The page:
Before we launched the ABP Innovation Hub, the general conversations inside and outside closed doors at ABP sounded like this:
“Print media is facing a hard time!”
“Ad revenue has again taken a hit!”
“Digital is taking over!”
“With the surge in newsprint cost, we need to streamline processes.”
To address these business challenges, we felt a need for a paradigm shift in our operational approach. We believed the change should originate from our employees across geographies, work levels, and functions.
To innovate and re-imagine our processes, we launched The ABP Innovation Hub — Ideate, Transform, Impact. Our objective was to create an environment that promotes experimentation and generation of new ideas among employees.
From the conceptualisation stage, we were clear about the initiative’s focus areas: cost optimisation, process efficiency, and business development. Considering our long 100-year legacy, ABP had well defined operational processes and a limited scope of innovation within the system.
The Innovation Hub would guide a shift to visualising each employee as an innovator and a thinker, thus creating an environment that promotes diversity of thought, strengthens cross-functional interaction, and reduces fear of failure.
ABP Innovation Hub had a structured three-phase implementation process, and this was the game- changer for us:
Phase 1 was about communicating the launch of ABP Innovation Hub across locations and functions, ensuring it reached all employees. Employees were asked to submit their ideas either in drop boxes, placed in all 16 ABP locations, or via e-mail. Strong support from the senior leadership of the organisation was the backbone for the success of the project. We decorated all offices with danglers, stickers, and posters. Screensavers were pushed to individual employee terminals. All of this internal marketing created top-of-mind recall among employees.
Phase 2 involved screening a whopping 178 ideas we received from many teams — including manufacturing, ad sales, IT, editorial, and others — within a period of two months. To assess the best ideas, a Human Capital Committee was formed to include editor of The Telegraph, CEO of education-Pratibha, vice president of dailies, and the associated vice president of human resources.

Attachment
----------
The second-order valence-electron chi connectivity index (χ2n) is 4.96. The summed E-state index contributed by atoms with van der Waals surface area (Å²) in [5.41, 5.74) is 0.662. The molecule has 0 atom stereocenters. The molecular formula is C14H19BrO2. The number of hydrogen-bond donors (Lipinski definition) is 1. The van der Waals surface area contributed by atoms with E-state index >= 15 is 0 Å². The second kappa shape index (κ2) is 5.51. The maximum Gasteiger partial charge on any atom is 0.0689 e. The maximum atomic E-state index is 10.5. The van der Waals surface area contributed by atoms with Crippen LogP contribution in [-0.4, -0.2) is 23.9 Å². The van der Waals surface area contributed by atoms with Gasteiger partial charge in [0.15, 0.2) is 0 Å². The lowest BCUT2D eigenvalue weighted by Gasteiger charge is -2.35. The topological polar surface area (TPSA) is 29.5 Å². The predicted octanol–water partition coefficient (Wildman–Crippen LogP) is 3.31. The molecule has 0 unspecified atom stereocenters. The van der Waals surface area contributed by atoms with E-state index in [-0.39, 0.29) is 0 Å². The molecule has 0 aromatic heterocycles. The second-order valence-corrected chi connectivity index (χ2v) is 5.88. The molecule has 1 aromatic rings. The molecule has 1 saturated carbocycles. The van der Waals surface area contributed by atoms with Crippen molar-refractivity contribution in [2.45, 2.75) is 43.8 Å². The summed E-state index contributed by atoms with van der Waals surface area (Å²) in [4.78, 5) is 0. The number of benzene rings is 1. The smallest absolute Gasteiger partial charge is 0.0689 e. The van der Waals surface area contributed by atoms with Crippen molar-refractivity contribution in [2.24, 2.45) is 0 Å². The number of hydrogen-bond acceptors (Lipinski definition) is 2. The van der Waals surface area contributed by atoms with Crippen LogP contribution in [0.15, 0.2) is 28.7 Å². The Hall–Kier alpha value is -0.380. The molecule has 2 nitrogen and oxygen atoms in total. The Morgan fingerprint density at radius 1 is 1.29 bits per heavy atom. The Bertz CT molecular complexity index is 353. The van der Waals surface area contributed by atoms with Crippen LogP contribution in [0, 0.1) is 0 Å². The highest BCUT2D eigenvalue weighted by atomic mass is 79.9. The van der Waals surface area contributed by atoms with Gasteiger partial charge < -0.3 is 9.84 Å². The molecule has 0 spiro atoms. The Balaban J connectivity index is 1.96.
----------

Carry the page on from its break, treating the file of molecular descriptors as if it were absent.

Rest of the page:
Twenty-three ideas were shortlisted based on feasability, return on investment, business impact, and process efficiency. These ideas were showcased and highlighted during our “annual day” and through our internal newsletter, and presented to the senior leadership at ABP. However, the most valued reward for an employee was to own and implement his or her idea.
Phase 3 was the most crucial part of the process. Not only did it create a positive impact on the business, but it was also the time for employees to connect to the growth of the organisation. A team of two or three was formed to execute each of the 23 ideas, including the process owner and the functional head as a mentor. There were specific timelines, budget allocations, and business impact analyses for the ideas to be implemented. As per estimations, these 23 teams have a potential to create a significant business impact.
The feedback and responses received from our employees confirmed our hypothesis that innovation starts from the lowest level. These are ideas that could help ABP come out as a winner if only every employee could contribute in his or her own capacity.
This journey started with a view to inculcate innovation in everyday processes and deliver the desired results. The initiative took shape to strengthen employees’ connection and engagement with the organisation. And it does not stop here.
With the current ideas still in progress, we launched another idea generating phase. We also have introduced a concept of spot recognition, where functional heads appreciate and reward routine innovations or process improvements initiated by their teams.
The aim is to encourage and support initiative taken by employees and to communicate the learnings from their journeys with everybody.